August 01, 2020
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Back In Orbit

The network chalks out a new strategy to tide over its troubles

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Back In Orbit
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BY the end of January next year, it'll be a transformed Star—a leaner but not necessarily meaner outfit—that will be visible in India. Plagued by mounting operational losses, continuing governmental hostility and debilitating delays in expansion plans, Star TV, Rupert Murdoch's Asian network, is going in for significant structural changes aimed at putting itself back on the track. Quite clearly, these moves are a response to the troubles the network has faced in India in recent months as a result of the notification temporarily banning DTH transmission and the concerted bureaucratic offensive on Rathikant Basu, Star TV India's chief executive officer.

Star is abandoning neither DTH nor Basu. "Early next year, we'll digitally encrypt all our channels and beam them from C-band transponders on Asiasat-3. The ban's on Ku-band signals, not on C-band transmission," announces Star TV's chief executive Gary Davey, who was in India last week with a host of senior network and NewsCorp officials for talks with I&B minister S. Jaipal Reddy and cabinet secretary T.S.R. Subramaniam. The parleys, he reveals, were cordial. "We've no reason to believe the Indian government is still out to get Star TV."

 In another significant development, Murdoch held a crucial meeting with Zee chairman Subhash Chandra in early October and reportedly decided to divest 20 per cent of their 50:50 stake in the Hong Kong-based joint venture Asia Today Limited and place the shares on the New York Stock Exchange. While Davey isn't willing to divulge the exact quantum of equity to be divested, Zee TV sources are not yet sure any such thing's actually going to happen. But if it does, Star's cash flow is bound to improve.

The mood's clearly changing in Star's Indian establishment. Basu seems to have weathered the storm of the past few months pretty well and the network's relationship with the government is on the mend. "There's no question about it: we'll abide by the laws of the land. We've always done so," says Davey. Basu, too, dismisses the suggestion that the ruling establishment hasn't yet shed its hostility towards Star. "When I made my presentation before the JPC on the Broadcast Bill, the members never gave the impression they were unfavourably disposed towards us," he says.

But Star's problems are far from over. Differences with strategic partner Zee TV persist despite Davey's assertions to the contrary. "The Star-Zee relationship has survived for four years. In any relationship, differences are bound to arise occasionally," he reminds sceptics. But Zee sources pooh-pooh Star's plans to go digital on a new satellite,Asiasat-3. "Asiasat-1 will be operational till the end of the century. There's no reason to abandon ship now," they say. While Star's decided to 'rest' Asiasat-1, Zee's adamant about continuing in the analogue mode.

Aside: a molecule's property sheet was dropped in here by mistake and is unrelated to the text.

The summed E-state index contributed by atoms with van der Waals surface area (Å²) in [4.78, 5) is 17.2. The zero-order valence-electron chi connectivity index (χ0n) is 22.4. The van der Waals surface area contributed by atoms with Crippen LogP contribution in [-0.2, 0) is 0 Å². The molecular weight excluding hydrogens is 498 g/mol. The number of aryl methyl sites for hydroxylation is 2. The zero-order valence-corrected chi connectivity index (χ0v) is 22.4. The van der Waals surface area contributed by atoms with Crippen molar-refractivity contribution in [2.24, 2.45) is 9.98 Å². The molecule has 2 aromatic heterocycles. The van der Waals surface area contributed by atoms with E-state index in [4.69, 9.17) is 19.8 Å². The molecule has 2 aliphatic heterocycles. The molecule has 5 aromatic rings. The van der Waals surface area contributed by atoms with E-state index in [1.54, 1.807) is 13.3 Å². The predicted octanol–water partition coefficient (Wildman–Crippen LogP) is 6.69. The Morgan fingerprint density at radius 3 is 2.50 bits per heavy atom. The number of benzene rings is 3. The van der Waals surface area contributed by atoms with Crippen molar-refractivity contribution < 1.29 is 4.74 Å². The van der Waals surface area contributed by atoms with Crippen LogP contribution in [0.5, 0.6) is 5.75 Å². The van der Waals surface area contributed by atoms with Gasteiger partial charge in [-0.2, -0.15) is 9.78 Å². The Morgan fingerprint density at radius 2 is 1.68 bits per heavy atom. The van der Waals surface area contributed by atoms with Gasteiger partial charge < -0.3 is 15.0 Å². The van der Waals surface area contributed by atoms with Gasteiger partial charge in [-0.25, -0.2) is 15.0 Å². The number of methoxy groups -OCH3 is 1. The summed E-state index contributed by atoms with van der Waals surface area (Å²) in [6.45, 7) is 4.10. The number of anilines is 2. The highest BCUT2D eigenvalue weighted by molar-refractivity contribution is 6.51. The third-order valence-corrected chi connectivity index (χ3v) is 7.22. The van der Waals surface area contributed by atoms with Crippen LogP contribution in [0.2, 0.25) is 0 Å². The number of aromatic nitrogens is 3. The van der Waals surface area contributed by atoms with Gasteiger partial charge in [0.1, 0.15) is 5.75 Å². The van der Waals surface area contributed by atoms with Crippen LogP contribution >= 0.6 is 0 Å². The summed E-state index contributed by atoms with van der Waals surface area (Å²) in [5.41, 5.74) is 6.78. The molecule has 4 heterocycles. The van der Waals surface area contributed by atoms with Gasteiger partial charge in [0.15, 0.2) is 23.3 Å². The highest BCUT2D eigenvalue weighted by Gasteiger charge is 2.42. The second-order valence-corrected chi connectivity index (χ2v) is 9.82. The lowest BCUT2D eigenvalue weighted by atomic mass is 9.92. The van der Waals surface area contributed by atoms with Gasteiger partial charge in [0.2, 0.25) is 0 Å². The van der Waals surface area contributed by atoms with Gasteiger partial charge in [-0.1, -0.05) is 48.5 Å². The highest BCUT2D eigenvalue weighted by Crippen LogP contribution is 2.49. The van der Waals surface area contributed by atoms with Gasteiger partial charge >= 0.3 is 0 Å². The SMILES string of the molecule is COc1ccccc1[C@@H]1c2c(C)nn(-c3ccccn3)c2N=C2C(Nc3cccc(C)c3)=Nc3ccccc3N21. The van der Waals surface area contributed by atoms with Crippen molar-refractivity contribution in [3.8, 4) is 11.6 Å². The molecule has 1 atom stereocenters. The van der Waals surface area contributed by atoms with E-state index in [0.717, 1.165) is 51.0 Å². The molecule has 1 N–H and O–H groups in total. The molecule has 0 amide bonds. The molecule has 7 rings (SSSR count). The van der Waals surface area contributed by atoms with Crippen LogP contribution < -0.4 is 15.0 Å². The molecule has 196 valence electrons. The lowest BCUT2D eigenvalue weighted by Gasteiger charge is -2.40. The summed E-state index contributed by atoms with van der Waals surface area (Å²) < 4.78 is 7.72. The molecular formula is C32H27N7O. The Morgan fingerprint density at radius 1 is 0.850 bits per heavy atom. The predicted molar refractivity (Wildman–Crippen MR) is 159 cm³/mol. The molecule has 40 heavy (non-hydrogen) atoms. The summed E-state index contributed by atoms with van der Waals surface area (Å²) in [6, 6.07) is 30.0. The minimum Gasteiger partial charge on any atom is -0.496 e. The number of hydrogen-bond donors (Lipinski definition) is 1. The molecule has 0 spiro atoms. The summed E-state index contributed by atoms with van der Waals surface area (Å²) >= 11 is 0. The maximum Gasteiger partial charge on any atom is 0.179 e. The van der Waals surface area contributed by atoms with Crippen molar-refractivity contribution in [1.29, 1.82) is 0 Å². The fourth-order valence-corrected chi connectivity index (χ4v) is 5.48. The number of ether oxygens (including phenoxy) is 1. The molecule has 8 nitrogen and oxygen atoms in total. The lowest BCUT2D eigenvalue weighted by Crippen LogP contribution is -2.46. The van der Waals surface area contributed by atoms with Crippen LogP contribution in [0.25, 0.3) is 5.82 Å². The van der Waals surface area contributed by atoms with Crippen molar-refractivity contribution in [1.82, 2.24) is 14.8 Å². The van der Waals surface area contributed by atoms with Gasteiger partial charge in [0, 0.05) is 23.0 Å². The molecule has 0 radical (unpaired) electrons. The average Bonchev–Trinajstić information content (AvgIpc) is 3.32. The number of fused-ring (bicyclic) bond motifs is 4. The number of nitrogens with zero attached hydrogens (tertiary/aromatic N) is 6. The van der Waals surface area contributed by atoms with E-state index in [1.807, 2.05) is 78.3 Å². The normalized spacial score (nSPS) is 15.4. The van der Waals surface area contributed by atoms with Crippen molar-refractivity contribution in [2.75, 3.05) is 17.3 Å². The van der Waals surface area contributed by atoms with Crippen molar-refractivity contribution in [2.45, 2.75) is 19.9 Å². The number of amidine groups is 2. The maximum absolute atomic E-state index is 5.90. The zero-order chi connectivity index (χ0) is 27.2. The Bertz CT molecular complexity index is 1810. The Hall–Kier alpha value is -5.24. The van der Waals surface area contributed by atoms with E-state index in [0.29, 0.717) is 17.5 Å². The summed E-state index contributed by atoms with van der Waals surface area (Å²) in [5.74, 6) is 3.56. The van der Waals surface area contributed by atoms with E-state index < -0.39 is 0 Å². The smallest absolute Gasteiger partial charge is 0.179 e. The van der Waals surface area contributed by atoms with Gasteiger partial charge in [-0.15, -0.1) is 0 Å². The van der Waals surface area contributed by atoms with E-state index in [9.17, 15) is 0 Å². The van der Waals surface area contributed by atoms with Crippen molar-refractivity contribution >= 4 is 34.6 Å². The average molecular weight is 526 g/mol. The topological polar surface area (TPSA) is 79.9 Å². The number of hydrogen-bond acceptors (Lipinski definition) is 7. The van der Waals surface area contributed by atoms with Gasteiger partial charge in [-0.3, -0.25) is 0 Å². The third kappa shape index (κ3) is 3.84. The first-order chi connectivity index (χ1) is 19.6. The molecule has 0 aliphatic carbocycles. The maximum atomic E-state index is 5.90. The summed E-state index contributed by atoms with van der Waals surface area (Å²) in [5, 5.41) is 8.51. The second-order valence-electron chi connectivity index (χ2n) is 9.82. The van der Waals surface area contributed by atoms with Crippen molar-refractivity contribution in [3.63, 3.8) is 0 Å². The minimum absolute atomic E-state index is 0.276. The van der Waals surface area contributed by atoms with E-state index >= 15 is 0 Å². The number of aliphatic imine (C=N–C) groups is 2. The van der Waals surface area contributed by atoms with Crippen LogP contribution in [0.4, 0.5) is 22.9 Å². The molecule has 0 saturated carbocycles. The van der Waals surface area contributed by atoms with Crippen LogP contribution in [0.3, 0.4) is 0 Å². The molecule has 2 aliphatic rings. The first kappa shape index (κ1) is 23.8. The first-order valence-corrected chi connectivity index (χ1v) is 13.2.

Star's digital plans have been prompted by doubts about the Broadcast Bill being notified as early as Jaipal Reddy envisages. "The Prasar Bharati Bill was in the deep freeze for seven years. Who knows how long the Broadcast Bill will take?" says Davey. The feeling among Star TV bosses is that Indian Sky Broadcasting, their DTH platform, will take some while before it gets off the ground because the JPC, scheduled to meet on November 17 and 18 to finalise its recommendations, has yet to reach a workable consensus. Hence the move to go digital within the next few months.

Basu points out that TV viewers will have to pay nothing extra to access digital channels. "We'll give decoder boxes to cable operators free of cost," he says. "Moreover, they will not have to change the direction of their dishes as Asiasat-3 will be parked in the same slot as Asiasat-1." According to Davey, encrypted signals will not only mean better pictures, they'll also cut down operation costs as a single transponder can then beam at least four channels.

Mounting costs are obviously the main worry. Although ad revenue from Star Plus alone shot up by 195 per cent since the channel Indianised itself in October '96, the huge investment on the ambitious DTH project—Rs 80 crore in the first year—is draining Star TV's resources. Davey and Basu are thus under pressure to deliver. "I don't see these as losses but as investments," says Davey.

But investments that don't yield profits can't be sustained forever. So Star TV is going out of its way to knock over the obstacles that have slowed down its progress of late: improve its relationship with the government, mollify an intransigent partner, open up new profit avenues and scrap many shows to tide over the worsening cash crunch. "We expect to break even by the end of the '98-99 fiscal year," says Basu. Misplaced optimism? Not if you are inclined to believe what Star foretells.

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